As a character, Romeo remains fairly consistent. He is neither fully “good” nor fully “evil,” allowing the fantasy plot to ground itself in reality.  As well-rounded as Romeo is, other characters’ fullness seem to suffer as a result. Characters who were fully rounded in the alternate universe of the original novel are reduced to secondary and tertiary characters, existing only to push the plot forward with undeveloped or ignored motives of their own. Ariel and Romeo spend the vast majority of the novel interacting with only each other and, when other characters do make an appearance, it is for the plot’s sake, not character development. Gemma, for example, is provided with compelling new information for the reader, yet her purpose in the novel remains sadly underdeveloped. Ariel’s relationship with her mother, too, is nearly ignored in this alternate-universe sequel. Although this relationship was explored at length in the original, the difference circumstances in the sequel warrant another go at it.

Jay’s writing style is generally not distracting and unremarkable. The language does its job in telling the story and promotes enough flourish of vocabulary so as to keep the reader interested without alienating the reader with overly-flowery language. Dialogue in some parts did not seem to fit the characters or the era well, though it was a small issue that could easily be overlooked or even explained in some instances.

❤❤❤ out of ❤❤❤❤❤

LIBR 200: YA Readers as an Information Community

With the boom in interest in YA literature thanks to popular novels/series such as Harry PotterTwilight, and The Fault in Our Stars, libraries are in a position to provide more and better services to YA readers. YA librarianship, it seems, has become something of a fad. This does not mean, however, that meaningful and important research can be done for the YA readership.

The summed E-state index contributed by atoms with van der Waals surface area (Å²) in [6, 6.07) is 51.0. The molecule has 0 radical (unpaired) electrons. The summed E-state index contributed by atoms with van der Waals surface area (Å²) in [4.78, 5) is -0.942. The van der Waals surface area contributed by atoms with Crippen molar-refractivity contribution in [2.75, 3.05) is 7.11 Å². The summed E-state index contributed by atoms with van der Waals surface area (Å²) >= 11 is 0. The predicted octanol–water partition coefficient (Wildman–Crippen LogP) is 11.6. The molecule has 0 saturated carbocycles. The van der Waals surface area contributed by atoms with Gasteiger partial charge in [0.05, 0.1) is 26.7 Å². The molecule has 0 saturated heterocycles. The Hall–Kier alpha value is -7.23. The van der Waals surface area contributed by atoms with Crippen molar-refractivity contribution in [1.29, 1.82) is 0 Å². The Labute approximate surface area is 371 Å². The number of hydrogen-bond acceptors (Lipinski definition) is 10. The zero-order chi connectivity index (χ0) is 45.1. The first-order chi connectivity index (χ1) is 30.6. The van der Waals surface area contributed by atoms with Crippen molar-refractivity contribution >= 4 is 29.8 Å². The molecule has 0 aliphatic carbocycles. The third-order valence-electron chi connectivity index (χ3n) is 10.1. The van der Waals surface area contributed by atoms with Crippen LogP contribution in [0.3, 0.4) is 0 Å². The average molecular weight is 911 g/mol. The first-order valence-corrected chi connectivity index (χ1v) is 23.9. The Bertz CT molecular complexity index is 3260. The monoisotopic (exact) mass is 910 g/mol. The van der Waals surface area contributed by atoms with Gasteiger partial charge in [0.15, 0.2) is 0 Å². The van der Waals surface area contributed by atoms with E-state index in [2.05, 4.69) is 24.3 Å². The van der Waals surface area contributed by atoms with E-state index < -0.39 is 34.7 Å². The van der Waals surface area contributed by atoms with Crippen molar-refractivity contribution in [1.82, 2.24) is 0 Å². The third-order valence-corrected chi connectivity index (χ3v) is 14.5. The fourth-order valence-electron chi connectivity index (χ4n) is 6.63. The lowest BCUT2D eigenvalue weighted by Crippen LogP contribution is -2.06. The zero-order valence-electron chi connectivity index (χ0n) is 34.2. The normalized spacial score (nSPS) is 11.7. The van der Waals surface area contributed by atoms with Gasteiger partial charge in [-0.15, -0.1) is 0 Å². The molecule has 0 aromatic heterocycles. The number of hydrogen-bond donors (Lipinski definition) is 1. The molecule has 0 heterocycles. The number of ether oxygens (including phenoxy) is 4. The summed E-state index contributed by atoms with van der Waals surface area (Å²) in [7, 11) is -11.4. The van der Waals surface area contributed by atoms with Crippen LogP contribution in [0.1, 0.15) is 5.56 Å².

In fact, it is because of the explosion of interest that we need to more critically evaluate how we approach YA readers. First, YA readers are probably more likely to use new forms of technology to communicate compared to many other information communities. Because YA readership is composed largely of their “intended audience” (that is, teens), it is the very population that has grown up with these various technologies and communication platforms and are therefor typically more comfortable using the technology/platforms.


Some popular YA books have larger fan communities than others.

Some libraries have recognized this and taken advantage of various media to better connect with their young patrons. While the content is not always geared toward your typical YA reader (see, for example, the Arlington Public Library’s Tumblr page which has content relevant to all patrons), the use of this platform can help libraries find their way to a number of patron “types.” By reaching this larger community, public libraries and can better serve adult readers of YA literature, who may otherwise be too embarrassed to engage in the YA community due to the negative reputation attached to YA lit (eg., that it is unintelligent compared to “adult” literature). YA readers, both young adults and adults, therefor can be greatly motivated to make use of various technologies to communicate — one (young adults) because they are naturally drawn to new technologies as a result of their age, and the other (adults) because of the anonymity internet communication can provide.

YA readers may also use a number of platforms to collaborate in seeking more information about the literature they enjoy. Fans of the popular YA science fiction/fantasy Gone series by Michael Grant have collaborated to create an extensive wiki, as have the fans of Scott Westerfeld’s Uglies series. Other fans choose to work together in different ways, such as fanfiction big bangs, in which fans (often of a published YA work), commit to writing a novel-length piece of fanfiction for the enjoyment of the community and with support from that community (editors, co-writers, readers, etc.). Fans of the Animorphs novels arranged such an event at LiveJournal in January. Readers may also rely on collections of reviews of books, such as A Certain Slant of Light at Goodreads to determine whether or not they are interested in reading the book. This would be impossible without the collaborative effort of readers to provide varying opinions of the content.